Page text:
2. CONSUMPTION NEEDS: You can help your budtender serve you better by providing key information. You will save time and aggravation on both your budtender and yourself when you start with what you are looking for, from smoking and edibles to beverages to lotions/salves and tinctures. If you are forthcoming, your budtender is also prepared to advise on discrete consumption methods like suppositories, topicals, transdermals, and sublinguals (taken under the tongue). Or, you can begin with a repertoire of questions on consumption.
  3. EXPERIENCE: It’s in your interest and the budtender’s to share your experience. You’ll find them patient and understanding if you fill them in on your experiences with different forms of consumption, different strains, and the respective psychoactive effects. You help the budtender if you explain the pain relief you had and the relief you want or need, the tastes you had and the ones you prefer, the length and quality of the high you experienced and the one you want.
  4. RELATIONSHIP: Medical or recreational marijuana use brings you back to the business regularly even though it is not addictive. In most situations, you deal with a budtender one-on-one, and that presents and opportunity for building a strong relationship. Customers who are open to relationship-building will come to trust their budtender on advice on product and usage. Remember, all businesses want repeat customer base but only for the right reasons-word of mouth is the best form of advertisement when you are serviced right!
  5. TIPS: Leaving a tip for your budtender will strengthen a relationship, but tipping is up to the customer. Tipping is not yet common in medical/recreational marijuana dispensaries. They have generally been clinical in atmosphere and people don’t usually tend to tip their medical providers. But, buyers will tip retail budtenders a percentage of their purchase price based on their overall shopping experience or a standard of $5.00 minimum.


Building and sustaining a relationship with your local budtender will improve your experience with cannabis and marijuana infused products. If you know what you want with no questions asked, after establishing yourself with your local budtender’s , you can hit and run your local retail cannabis shop. But, if the experience is new to you and you need help on what to buy or have questions, it behooves you to do your homework and familiarize yourself with your questions and the terminology so that you can present them to your budtender and get all the facts and proper answers. The internet is an amazing encyclopedia of knowledge on everything there is to know about cannabis and marijuana containing products. When you do decide you need help on what to buy and why in a marketplace with more diversified and prime product, you need professional help you can trust. Remember, there is never a wrong question to ask and no one will ever look down upon you or tell you that is a dumb question. Your medical provider wouldn’t laugh at you so why would a professional budtender do so-medicine is medicine!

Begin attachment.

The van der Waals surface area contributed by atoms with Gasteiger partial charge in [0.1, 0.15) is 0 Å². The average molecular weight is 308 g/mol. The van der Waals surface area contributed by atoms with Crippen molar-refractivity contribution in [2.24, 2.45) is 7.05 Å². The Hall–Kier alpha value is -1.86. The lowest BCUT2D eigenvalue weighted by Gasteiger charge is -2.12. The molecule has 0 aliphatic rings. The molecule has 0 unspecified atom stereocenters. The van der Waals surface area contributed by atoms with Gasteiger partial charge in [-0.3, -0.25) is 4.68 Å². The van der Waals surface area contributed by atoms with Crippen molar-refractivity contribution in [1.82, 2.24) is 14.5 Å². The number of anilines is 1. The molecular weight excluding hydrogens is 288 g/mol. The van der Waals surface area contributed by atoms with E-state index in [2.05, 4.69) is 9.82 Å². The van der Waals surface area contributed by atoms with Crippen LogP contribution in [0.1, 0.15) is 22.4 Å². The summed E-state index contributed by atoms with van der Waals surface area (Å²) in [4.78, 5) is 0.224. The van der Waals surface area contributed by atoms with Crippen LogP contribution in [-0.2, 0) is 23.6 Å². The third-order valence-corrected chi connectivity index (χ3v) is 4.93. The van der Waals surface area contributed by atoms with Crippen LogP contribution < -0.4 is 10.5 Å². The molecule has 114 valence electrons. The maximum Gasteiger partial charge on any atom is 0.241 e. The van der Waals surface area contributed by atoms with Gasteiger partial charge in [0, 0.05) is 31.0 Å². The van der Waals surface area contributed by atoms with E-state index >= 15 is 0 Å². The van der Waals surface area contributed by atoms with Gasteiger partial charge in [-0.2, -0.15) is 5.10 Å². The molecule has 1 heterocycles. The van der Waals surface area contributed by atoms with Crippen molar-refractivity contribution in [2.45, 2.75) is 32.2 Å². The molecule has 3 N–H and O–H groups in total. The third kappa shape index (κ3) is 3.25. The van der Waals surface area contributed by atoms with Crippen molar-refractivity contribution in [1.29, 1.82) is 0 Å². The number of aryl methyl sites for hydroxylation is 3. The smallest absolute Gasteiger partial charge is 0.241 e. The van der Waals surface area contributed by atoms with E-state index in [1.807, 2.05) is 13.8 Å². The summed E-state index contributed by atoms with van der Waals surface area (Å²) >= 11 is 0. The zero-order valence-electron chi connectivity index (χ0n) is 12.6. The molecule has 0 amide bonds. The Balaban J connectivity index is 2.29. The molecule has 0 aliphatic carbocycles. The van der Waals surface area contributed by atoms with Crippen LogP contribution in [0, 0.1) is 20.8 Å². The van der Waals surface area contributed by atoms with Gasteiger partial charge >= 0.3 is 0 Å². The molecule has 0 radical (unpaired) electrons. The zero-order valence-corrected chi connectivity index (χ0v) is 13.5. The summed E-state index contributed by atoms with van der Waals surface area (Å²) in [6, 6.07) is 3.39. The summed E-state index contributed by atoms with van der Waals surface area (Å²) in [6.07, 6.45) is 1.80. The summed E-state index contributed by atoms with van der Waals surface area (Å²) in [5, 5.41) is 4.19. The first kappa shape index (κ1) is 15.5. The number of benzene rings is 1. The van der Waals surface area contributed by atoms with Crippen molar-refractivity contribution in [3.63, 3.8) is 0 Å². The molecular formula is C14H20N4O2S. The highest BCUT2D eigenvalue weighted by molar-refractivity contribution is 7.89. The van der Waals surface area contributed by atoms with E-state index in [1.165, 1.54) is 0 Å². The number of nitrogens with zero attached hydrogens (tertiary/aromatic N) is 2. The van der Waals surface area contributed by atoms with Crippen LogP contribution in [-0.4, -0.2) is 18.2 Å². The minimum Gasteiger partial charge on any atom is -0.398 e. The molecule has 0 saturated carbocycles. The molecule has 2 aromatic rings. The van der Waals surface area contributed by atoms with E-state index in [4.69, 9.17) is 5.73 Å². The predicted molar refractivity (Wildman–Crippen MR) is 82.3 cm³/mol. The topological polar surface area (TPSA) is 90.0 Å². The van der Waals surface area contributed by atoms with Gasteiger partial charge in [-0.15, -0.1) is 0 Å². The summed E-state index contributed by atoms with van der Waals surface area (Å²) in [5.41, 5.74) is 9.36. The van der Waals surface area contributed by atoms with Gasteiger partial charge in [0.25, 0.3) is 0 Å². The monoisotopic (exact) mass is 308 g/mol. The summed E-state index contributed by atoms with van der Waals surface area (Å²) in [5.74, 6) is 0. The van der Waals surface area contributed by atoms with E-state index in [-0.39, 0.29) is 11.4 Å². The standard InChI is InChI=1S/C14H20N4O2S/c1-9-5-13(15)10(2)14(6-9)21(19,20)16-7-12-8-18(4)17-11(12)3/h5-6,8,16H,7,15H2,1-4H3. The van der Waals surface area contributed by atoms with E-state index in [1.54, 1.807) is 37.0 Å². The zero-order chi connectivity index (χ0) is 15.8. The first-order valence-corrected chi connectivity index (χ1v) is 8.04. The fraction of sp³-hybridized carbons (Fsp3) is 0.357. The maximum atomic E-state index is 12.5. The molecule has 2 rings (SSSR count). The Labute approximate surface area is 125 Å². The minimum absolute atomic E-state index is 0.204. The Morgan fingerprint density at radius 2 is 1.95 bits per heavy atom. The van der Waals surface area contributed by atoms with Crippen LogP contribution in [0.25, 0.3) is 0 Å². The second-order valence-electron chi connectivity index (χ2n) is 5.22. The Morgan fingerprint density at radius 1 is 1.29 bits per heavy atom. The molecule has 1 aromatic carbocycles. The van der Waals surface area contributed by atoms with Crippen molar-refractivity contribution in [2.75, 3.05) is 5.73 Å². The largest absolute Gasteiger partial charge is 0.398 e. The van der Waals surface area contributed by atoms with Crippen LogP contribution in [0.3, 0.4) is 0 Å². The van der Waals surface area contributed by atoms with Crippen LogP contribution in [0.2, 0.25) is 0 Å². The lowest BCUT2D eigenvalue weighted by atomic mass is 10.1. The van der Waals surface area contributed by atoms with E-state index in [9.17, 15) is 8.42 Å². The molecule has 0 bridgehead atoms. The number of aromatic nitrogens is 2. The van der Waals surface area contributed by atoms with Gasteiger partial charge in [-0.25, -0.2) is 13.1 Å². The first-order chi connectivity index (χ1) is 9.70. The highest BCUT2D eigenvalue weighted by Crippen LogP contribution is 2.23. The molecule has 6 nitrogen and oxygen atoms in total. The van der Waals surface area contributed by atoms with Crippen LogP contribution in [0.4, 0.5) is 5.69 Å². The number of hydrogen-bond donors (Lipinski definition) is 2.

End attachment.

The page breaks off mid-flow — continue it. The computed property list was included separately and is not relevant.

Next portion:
With all that being said, just remember just because it contains marijuana or cannabis does not necessarily mean that the product will get you a high. All of your topicals/salves or transdermal patches and most of your strictly CBD tinctures will not give you a psychoactive high, whereas smoking THC or ingesting THC will give you a psychoactive high sensation.  Everyone of our budtenders here at Papa’s has taken and passed our OLCC Marijuana Workers Permit test and we are constantly updating our employees with the new rules and regulations that come out each day and require them to arm themselves with the knowledge of new up and coming strains and ways to ingest them for the maximum effect for whatever purposes our customers need, so that we aren’t just “pushing” product on clients for the wrong reasons. We pride our staff on the fact that we do not try to just sell you anything and everything, but take the time to get to know you and your unique needs and guide you towards a product that will benefit you and your specific needs.   A side note to first time buyers and users: We strongly recommend that you keep a journal or notebook that you record what you bought, how you used it, how much you ingested, what time of day, and so forth, so that each time you go into a dispensary, anywhere, you have prior knowledge of what may or may not have worked for you, whether you liked how it made you feel, if it made you sick, etc…–this will help your budtender lead you into an informative decision on your next purchase. Trial and error is a big part of learning-just like your doctor’s office visits!!